ALBERTA - In the midst of a global pandemic that has affected the lives and livelihoods of people around the world, Alberta’s colleges have been leading the way to support their local communities and the unique challenges they are facing.
From donating health and personal protective equipment, to organizing food drives and fundraising for students, Alberta’s 11 publicly-funded Comprehensive Community Colleges (CCCs) have demonstrated the care that makes them an essential and responsive part of the communities they serve.
Fighting COVID-19 requires the full efforts of Alberta’s health care system, and Alberta’s colleges have stepped up with donations to support those on the front lines. Red Deer College’s Centre for Innovation in Manufacturing is making disposable Prusa face masks that are being distributed and used by front-line workers – an innovative project enabled through the Alberta Additive Manufacturing Network, which is currently incubating at RDC.
Many other institutions also ensured medical equipment on their campuses made its way to medical professionals. Portage College donated ventilators to its local health unit, Lakeland College loaned hospital beds and wheelchairs to the Lloydminster Hospital in addition to donating supplies to seniors’ homes and group homes for persons with disabilities.
The giving spirit extended beyond just medical supplies, as many CCCs organized food and donation drives to support those affected financially by the crisis. Each week, Olds College has delivered over 100 pounds of fresh produce from its greenhouse, as well as products from its retail meat store, to Mountain View Food Bank.
"During these unprecedented times it is important we support our neighbours and communities," says Stuart Cullum, Olds College President. "While moving our entire learning environment to remote delivery, Olds College staff and faculty also used their expertise to help several local organizations. I couldn't be more proud of their kindness and hard work to support our community."
Another way Alberta’s colleges are supporting their communities is by finding innovative ways to support those in need. Lethbridge College launched its $1 million Ready to Rise campaign to support students. Funds raised will contribute to both financial aid and mental health resources for students in need. NorQuest College recognized the need for front-line workers to have available child care, and opened its 1,000 Women Child Care Centre, with necessary safety precautions, to support those families.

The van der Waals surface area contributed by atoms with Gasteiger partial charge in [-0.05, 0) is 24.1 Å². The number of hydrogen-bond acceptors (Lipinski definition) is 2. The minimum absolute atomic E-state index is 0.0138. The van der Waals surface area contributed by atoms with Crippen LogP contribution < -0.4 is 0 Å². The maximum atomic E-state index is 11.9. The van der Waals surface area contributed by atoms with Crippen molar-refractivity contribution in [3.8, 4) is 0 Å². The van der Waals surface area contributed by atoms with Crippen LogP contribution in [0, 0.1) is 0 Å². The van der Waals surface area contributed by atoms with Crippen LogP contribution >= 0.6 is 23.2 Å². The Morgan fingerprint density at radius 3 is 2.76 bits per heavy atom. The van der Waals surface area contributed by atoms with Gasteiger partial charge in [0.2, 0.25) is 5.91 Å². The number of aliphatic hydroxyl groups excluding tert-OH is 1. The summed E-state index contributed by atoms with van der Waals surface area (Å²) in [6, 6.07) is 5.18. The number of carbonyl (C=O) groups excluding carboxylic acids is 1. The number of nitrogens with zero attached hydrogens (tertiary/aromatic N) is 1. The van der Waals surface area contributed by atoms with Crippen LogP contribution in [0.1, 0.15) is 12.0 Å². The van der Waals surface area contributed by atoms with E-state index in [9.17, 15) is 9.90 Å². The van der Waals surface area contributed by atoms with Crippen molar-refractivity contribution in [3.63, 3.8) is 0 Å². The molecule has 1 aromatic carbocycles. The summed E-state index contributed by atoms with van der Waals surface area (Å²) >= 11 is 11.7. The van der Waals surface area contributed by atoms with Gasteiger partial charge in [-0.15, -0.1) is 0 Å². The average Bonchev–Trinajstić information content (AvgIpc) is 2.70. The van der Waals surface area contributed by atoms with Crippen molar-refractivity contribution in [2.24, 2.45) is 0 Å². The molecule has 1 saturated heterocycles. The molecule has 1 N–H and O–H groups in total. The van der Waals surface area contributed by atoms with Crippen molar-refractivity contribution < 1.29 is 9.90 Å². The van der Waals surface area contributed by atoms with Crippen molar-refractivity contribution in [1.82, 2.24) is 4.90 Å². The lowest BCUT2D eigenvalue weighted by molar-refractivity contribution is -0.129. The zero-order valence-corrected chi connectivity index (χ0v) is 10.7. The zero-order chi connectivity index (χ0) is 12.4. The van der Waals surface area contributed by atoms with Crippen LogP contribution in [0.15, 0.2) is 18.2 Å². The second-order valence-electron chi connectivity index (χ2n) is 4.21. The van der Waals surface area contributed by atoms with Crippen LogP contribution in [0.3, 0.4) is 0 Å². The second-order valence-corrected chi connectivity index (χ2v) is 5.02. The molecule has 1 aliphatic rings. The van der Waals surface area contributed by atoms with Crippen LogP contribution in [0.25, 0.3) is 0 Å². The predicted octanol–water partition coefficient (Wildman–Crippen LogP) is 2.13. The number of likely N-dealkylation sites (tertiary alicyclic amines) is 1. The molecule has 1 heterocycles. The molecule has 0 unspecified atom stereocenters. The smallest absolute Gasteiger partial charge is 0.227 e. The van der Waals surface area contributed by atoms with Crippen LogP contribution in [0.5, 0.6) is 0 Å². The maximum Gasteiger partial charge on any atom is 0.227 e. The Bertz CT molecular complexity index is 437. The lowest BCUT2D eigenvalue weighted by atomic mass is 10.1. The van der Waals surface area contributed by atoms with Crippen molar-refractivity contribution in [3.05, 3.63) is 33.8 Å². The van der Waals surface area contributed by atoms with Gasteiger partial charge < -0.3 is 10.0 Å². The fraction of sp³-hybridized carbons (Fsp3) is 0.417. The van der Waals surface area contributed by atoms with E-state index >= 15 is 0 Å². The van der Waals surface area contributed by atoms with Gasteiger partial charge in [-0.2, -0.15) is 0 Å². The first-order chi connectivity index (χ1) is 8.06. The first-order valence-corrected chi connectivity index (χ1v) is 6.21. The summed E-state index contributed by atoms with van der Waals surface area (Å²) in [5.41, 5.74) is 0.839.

Medicine Hat College Art and Design students are offering services like branding, communications, design, social media support, interactive media and website or app development to groups who need help to navigate challenges resulting from the pandemic. Northern Lakes College is offering several free training courses to help serve its community, such as Leading during Turbulent Times and Introduction to Zoom.
Meanwhile, Grande Prairie Regional College launched the “GPRC Cares” initiative with two key focuses – a mental health strategy for GPRC staff, students and the broader community; and a community outreach program to assist those in need during the COVID-19 crisis. The community outreach has included food drives, leading to $6,000+ worth of donations and letter writing campaigns for seniors experiencing isolation and loneliness.
“GPRC knows how deeply the response to this global pandemic has affected organizations, businesses and individual families in our communities and we want to make sure GPRC is part of helping people through these challenging times,” says Dr. Robert Murray, Grande Prairie Regional College President and CEO. “We could not have accomplished this without the support of the communities we serve, and the GPRC Cares initiative is some small ways in which GPRC can show it cares and can give back.”
In Fort McMurray, Keyano College has been affected by the devastating flood that has ravaged the city. However, it hasn’t stopped the Keyano community from giving back. Employees volunteered to distribute water to students, staff and evacuees. Before the floods, Keyano was manufacturing mask anchors for front-line workers and held a virtual food drive. Two communities served by Northern Lakes College also experienced flooding and the college is providing a facility to the Fort Vermilion School Division, who has been affected by the flood in the community of Fort Vermilion.
Stepping up when their communities are in need is just another way Alberta’s colleges show the integral role they play in Alberta.
Alberta’s 11 Comprehensive Community Colleges (Bow Valley College, Grande Prairie Regional College, Keyano College, Lakeland College, Lethbridge College, Medicine Hat College, NorQuest College, Northern Lakes College, Olds College, Portage College and Red Deer College) meet the needs of more than 55,000 learners across the entire province, providing relevant, high-quality programs that benefit both local and provincial economies.
This is the second of a three-part look at the role of Alberta’s colleges during the COVID-19 pandemic:
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Senior Communications Specialist, Lethbridge College